Man Accused in Charleston Church Killings to Represent Himself


The white man who killed 9 black parishioners at a South Carolina church last year, has been cleared by a judge to defend himself.


U.S. District Judge Richard Gergel’s decision Monday came as jury selection is getting underway in the federal trial after a three-week delay. Jury selection was initially scheduled to begin earlier this month, but it was abruptly postponed after last-minute questions arose about Roof’s ability to understand the proceedings and assist in his own defense.

On Friday, Gergel ruled that Roof was competent to stand trial, although he kept sealed his exact reasons for doing so, and hearings and filings on the matter also were shielded from public view.

Gergel will issue a written order later Monday, according to the Justice Department.

According to the Post and the Courier newspaper, “Roof told Gergel that he wanted his attorneys to continue sitting at his table during the trial and act as his “standby counsel.”

Attorney’s for Roof have said that he had planned to plead guilty if the federal government did not seek a death sentence. David Bruck, an attorney for Roof, did not respond to a message seeking comment about Roof’s decision to represent himself.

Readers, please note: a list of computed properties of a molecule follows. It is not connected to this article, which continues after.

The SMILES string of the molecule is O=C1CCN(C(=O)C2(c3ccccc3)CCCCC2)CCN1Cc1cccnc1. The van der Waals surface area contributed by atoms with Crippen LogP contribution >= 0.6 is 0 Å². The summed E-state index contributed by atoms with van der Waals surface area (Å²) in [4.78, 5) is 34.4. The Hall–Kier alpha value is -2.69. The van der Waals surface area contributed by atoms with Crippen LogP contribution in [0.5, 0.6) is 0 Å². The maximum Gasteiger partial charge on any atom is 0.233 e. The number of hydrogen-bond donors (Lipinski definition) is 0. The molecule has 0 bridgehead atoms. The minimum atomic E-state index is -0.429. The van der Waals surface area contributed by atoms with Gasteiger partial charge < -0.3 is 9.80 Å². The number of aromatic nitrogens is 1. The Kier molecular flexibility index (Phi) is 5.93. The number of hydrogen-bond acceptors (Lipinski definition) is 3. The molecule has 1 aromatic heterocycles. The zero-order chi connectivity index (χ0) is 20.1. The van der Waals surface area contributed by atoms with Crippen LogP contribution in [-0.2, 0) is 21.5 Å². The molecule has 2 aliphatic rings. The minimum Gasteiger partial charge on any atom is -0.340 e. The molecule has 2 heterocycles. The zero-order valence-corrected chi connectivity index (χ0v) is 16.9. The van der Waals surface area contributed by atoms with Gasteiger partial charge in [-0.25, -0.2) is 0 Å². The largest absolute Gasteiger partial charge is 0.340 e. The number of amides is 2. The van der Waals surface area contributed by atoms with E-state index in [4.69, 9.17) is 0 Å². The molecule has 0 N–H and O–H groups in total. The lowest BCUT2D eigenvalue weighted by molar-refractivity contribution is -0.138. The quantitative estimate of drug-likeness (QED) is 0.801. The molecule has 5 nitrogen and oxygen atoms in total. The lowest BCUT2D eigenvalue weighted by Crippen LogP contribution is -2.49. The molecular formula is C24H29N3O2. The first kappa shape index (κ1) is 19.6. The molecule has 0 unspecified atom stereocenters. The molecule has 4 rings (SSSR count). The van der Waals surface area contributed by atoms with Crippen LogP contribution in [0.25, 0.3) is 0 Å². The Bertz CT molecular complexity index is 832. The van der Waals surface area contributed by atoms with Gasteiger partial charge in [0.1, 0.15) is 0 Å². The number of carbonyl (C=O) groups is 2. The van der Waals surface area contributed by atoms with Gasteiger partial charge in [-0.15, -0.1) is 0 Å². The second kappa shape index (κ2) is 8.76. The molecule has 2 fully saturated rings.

Prosecutors say that “Roof “self-radicalized” online, absorbing violent white supremacist beliefs through the Internet, rather than from any personal experiences or associations.”

Authorities found one of Roof’s manifestos online filled with racist characterizations of black people, along with a picture of  Roof holding a Confederate battle flag. They have also found two handwritten manifestos from Roof, one in his jail cell and the other in his car.

The Washington Post reports that with this decision, Dylann Roof, 22, would be able to question survivors of the attack.


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